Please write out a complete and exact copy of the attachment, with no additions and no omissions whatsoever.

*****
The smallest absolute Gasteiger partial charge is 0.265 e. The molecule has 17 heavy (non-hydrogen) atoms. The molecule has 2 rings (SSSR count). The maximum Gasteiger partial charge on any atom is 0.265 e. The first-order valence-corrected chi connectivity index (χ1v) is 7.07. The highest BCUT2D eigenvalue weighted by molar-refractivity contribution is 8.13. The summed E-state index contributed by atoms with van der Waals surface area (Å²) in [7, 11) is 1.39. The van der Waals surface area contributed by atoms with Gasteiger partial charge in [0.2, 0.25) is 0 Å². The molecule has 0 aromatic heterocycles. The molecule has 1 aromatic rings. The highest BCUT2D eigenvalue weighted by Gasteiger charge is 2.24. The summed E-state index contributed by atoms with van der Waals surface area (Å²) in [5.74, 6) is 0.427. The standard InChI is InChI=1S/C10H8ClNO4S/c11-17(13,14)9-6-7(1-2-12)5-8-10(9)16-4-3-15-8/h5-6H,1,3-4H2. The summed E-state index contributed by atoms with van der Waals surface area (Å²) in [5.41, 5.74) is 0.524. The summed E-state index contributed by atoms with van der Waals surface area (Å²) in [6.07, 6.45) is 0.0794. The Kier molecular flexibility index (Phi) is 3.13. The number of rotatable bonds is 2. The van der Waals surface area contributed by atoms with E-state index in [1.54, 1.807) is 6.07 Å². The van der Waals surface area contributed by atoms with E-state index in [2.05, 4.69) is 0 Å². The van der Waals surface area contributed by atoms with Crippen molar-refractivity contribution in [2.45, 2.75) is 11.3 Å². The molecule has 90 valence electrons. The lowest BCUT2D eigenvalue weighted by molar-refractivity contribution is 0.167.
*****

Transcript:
The smallest absolute Gasteiger partial charge is 0.265 e. The molecule has 17 heavy (non-hydrogen) atoms. The molecule has 2 rings (SSSR count). The maximum Gasteiger partial charge on any atom is 0.265 e. The first-order valence-corrected chi connectivity index (χ1v) is 7.07. The highest BCUT2D eigenvalue weighted by molar-refractivity contribution is 8.13. The summed E-state index contributed by atoms with van der Waals surface area (Å²) in [7, 11) is 1.39. The van der Waals surface area contributed by atoms with Gasteiger partial charge in [0.2, 0.25) is 0 Å². The molecule has 0 aromatic heterocycles. The molecule has 1 aromatic rings. The highest BCUT2D eigenvalue weighted by Gasteiger charge is 2.24. The summed E-state index contributed by atoms with van der Waals surface area (Å²) in [5.74, 6) is 0.427. The standard InChI is InChI=1S/C10H8ClNO4S/c11-17(13,14)9-6-7(1-2-12)5-8-10(9)16-4-3-15-8/h5-6H,1,3-4H2. The summed E-state index contributed by atoms with van der Waals surface area (Å²) in [5.41, 5.74) is 0.524. The summed E-state index contributed by atoms with van der Waals surface area (Å²) in [6.07, 6.45) is 0.0794. The Kier molecular flexibility index (Phi) is 3.13. The number of rotatable bonds is 2. The van der Waals surface area contributed by atoms with E-state index in [1.54, 1.807) is 6.07 Å². The van der Waals surface area contributed by atoms with E-state index in [2.05, 4.69) is 0 Å². The van der Waals surface area contributed by atoms with Crippen molar-refractivity contribution in [2.45, 2.75) is 11.3 Å². The molecule has 90 valence electrons. The lowest BCUT2D eigenvalue weighted by molar-refractivity contribution is 0.167.